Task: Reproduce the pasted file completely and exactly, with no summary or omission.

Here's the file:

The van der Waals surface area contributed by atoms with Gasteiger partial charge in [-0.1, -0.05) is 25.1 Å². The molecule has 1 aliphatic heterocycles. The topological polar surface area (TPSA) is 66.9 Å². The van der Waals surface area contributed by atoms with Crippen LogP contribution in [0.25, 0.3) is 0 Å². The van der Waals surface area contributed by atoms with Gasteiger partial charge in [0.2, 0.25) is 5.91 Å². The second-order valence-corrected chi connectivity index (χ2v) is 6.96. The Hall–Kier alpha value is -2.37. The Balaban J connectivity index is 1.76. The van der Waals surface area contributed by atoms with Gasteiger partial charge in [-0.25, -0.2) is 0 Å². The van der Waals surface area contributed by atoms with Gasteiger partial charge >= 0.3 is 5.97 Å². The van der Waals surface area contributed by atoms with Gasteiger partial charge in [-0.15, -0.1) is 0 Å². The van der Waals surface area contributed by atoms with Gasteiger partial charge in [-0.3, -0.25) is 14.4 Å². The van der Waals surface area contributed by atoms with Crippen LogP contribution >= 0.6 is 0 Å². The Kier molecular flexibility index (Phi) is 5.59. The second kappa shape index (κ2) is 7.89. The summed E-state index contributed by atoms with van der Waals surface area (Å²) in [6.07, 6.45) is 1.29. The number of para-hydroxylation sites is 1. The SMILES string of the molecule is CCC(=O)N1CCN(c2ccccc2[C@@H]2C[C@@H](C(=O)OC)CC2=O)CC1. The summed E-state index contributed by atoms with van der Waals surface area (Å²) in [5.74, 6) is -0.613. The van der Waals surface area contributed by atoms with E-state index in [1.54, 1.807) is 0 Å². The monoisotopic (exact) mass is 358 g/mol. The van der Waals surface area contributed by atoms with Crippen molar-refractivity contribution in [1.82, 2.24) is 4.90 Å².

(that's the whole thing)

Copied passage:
The van der Waals surface area contributed by atoms with Gasteiger partial charge in [-0.1, -0.05) is 25.1 Å². The molecule has 1 aliphatic heterocycles. The topological polar surface area (TPSA) is 66.9 Å². The van der Waals surface area contributed by atoms with Crippen LogP contribution in [0.25, 0.3) is 0 Å². The van der Waals surface area contributed by atoms with Gasteiger partial charge in [0.2, 0.25) is 5.91 Å². The second-order valence-corrected chi connectivity index (χ2v) is 6.96. The Hall–Kier alpha value is -2.37. The Balaban J connectivity index is 1.76. The van der Waals surface area contributed by atoms with Gasteiger partial charge in [-0.25, -0.2) is 0 Å². The van der Waals surface area contributed by atoms with Gasteiger partial charge >= 0.3 is 5.97 Å². The van der Waals surface area contributed by atoms with Gasteiger partial charge in [-0.15, -0.1) is 0 Å². The van der Waals surface area contributed by atoms with Gasteiger partial charge in [-0.3, -0.25) is 14.4 Å². The van der Waals surface area contributed by atoms with Crippen LogP contribution >= 0.6 is 0 Å². The Kier molecular flexibility index (Phi) is 5.59. The second kappa shape index (κ2) is 7.89. The summed E-state index contributed by atoms with van der Waals surface area (Å²) in [6.07, 6.45) is 1.29. The number of para-hydroxylation sites is 1. The SMILES string of the molecule is CCC(=O)N1CCN(c2ccccc2[C@@H]2C[C@@H](C(=O)OC)CC2=O)CC1. The summed E-state index contributed by atoms with van der Waals surface area (Å²) in [5.74, 6) is -0.613. The van der Waals surface area contributed by atoms with E-state index in [1.54, 1.807) is 0 Å². The monoisotopic (exact) mass is 358 g/mol. The van der Waals surface area contributed by atoms with Crippen molar-refractivity contribution in [1.82, 2.24) is 4.90 Å².